WorldNetDaily has become rather fond of Russian President Vladimir Putin in recent years -- which became even more prevalent during the Trump presidency, since taking President Trump's side on whether Russia interfered in the 2016 presidential election effectively means taking Putin's side.
WND takes that love for a dictator a step further in an Aug. 26 article, in which an anonymous writer tries to shoot down the idea that Putin is anti-Semitic by -- apropos of no particular news hook -- touting a 2012 visit he made to Jerusalem:
He’s been called an anti-Semite.
He was challenged recently by Jewish leaders and American media for blaming so-called “Russian meddling” in the 2016 presidential election on Jews.
In fact, some Jewish and Christian Bible prophecy watchers suspect he is the infamous of Gog of Ezekiel 38-39 – an anti-Messiah figure they believe leads a last days invasion of Israel along with Persia (Iran) and a coalition of other countries.
Those accusations and suspicions have been made against none of other than Vladimir Putin, the leader of Russia.
Yet, Putin maintains a deep and complex relationship with Russian Jews, Israeli leaders and the state of Israel. He also supported the founding of the Jewish Museum and Tolerance Center in Moscow, even donating his own money, has stated his “fierce opposition to any manifestation of anti-Semitism and xenophobia,” ensured the return of many synagogues to Russian Jews previously seized by the Soviets and in 2015 initiated a law against anti-Semitic biblical commentary.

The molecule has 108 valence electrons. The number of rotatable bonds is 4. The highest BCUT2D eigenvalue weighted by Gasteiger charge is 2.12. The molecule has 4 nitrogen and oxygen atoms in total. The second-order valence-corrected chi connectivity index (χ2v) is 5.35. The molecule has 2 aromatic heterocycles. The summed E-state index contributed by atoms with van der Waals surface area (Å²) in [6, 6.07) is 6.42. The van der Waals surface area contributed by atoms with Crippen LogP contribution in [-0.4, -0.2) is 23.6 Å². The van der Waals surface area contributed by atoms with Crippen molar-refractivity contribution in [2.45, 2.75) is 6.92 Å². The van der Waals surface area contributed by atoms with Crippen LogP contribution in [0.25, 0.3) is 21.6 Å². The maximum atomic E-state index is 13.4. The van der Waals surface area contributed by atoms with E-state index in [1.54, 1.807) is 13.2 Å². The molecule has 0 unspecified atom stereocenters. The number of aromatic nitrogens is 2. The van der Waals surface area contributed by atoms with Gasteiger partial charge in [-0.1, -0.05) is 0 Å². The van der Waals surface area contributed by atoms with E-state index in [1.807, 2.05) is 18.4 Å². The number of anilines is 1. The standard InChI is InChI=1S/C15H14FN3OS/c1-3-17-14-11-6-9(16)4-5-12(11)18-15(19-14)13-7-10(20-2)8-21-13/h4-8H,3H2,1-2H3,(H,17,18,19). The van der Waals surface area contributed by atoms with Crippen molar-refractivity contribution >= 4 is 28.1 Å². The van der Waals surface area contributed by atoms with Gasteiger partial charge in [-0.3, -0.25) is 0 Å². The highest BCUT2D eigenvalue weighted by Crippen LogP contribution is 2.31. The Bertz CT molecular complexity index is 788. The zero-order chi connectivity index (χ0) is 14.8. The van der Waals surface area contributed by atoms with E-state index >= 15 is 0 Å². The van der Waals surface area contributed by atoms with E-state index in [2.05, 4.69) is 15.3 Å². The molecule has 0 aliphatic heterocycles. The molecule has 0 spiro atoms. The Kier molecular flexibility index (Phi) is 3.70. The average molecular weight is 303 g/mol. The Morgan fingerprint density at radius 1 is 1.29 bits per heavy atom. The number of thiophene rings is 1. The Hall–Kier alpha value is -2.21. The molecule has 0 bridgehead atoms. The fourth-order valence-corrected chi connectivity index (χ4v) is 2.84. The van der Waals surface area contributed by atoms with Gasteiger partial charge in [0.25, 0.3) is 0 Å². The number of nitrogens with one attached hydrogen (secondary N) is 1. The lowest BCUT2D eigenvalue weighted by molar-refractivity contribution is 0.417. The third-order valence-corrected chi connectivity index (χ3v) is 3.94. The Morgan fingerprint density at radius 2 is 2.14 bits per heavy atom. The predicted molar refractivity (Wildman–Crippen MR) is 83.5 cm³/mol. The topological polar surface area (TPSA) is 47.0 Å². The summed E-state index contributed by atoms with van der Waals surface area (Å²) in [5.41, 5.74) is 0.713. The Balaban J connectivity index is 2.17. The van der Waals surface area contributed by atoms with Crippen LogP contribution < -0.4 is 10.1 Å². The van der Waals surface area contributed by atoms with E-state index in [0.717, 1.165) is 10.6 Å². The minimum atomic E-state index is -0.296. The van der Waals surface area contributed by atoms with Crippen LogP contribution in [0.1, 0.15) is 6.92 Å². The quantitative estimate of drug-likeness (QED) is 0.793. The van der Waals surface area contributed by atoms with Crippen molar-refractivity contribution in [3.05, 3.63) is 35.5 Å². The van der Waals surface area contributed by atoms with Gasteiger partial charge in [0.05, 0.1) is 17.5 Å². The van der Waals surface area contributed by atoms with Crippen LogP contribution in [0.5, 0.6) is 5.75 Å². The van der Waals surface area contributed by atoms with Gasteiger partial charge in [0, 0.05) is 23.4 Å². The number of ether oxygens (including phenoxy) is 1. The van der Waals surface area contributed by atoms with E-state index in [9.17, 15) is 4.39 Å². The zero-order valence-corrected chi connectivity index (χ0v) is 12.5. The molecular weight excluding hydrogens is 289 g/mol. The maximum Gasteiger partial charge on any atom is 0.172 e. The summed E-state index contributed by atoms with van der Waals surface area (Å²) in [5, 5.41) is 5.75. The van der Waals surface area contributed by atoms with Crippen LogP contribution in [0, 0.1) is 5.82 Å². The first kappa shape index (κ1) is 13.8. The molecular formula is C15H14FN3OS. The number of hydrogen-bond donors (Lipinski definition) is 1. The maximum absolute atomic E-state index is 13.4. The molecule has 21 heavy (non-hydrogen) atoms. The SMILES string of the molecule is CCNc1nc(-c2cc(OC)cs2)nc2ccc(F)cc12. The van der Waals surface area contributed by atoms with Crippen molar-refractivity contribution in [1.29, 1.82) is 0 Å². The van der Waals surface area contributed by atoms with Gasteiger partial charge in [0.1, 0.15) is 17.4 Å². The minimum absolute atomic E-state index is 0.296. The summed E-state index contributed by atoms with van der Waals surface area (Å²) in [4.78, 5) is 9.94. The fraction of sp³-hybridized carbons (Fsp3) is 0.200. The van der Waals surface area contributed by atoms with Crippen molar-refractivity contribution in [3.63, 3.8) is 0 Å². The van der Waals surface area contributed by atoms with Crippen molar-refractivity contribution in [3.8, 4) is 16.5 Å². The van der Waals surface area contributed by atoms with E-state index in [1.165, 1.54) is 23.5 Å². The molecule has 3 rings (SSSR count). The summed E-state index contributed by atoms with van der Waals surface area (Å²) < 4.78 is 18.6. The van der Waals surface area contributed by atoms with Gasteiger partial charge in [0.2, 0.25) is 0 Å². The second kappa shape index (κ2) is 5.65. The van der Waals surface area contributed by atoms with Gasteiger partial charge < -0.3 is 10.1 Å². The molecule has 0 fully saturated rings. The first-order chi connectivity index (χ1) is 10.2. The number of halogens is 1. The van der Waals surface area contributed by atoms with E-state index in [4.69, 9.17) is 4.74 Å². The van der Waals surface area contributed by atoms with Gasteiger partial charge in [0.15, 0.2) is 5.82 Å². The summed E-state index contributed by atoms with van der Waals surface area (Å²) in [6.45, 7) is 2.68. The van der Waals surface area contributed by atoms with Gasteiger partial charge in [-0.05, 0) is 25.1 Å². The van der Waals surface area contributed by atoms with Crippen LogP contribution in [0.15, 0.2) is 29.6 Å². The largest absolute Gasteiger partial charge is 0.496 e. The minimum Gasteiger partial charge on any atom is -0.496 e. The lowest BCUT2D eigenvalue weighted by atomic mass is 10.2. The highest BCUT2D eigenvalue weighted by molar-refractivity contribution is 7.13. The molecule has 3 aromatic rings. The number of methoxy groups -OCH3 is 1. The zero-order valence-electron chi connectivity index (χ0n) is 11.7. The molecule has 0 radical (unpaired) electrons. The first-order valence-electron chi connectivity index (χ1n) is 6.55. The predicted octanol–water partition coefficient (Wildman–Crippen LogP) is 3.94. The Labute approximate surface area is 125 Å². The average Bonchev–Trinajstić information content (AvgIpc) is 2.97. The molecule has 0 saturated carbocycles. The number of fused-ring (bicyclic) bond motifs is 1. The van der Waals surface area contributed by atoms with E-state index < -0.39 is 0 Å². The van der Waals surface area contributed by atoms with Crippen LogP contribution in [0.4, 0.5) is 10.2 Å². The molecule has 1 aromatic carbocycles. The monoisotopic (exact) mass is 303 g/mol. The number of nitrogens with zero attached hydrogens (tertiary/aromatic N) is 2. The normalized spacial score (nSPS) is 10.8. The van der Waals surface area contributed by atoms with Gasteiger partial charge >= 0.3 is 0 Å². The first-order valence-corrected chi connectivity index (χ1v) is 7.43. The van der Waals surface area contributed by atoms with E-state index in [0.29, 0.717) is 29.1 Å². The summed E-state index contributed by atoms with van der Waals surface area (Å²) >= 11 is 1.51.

He has also visited Jerusalem’s Western Wall three times, donning a yarmulke and praying.
Perhaps the most dramatic, surprising and little-known of those visits, his third and most recent, came June 26, 2012, when he made an early morning pilgrimage to both the Church of the Holy Sepulchre and the Western Wall sometime after 2 a.m., saying he did not want to miss out on seeing the two sites that offer a “special feeling.” His first visit came when he as first elected president, the second in 2005, during Passover – all odd behavior for an anti-Semite, blaming Jews for meddling in a U.S. election and for a Gog candidate.
What did Putin pray for during his quiet visit to the Kotel in 2012?
Shortly afterward, an Israeli bystander called out in Russian, “Welcome, President Putin.” Putin approached the man, who explained the importance of the Temple Mount and the Jewish Temple. Putin responded in a video-recorded conversation reported in Chadrei Charedim, an Orthodox Hebrew news site, “That’s exactly the reason I came here – to pray for the Temple to be built again.”
Putin shook the unidentified man’s hand and added with a smile, “I wish you that your prayers will be received.”
A person who witnessed the three-minute conversation said, “I guess he’s is not as closed and tough as we thought.”
The anonymous writer does admit that "tensions between Israel and Russia remain high because of Moscow’s alliance with Iran and the Syrian regime of Bashar Assad." Though, clearly, not so high that WND can't gush over its favorite Russian strongman -- albeit without anyone apparently willing to put their name to it.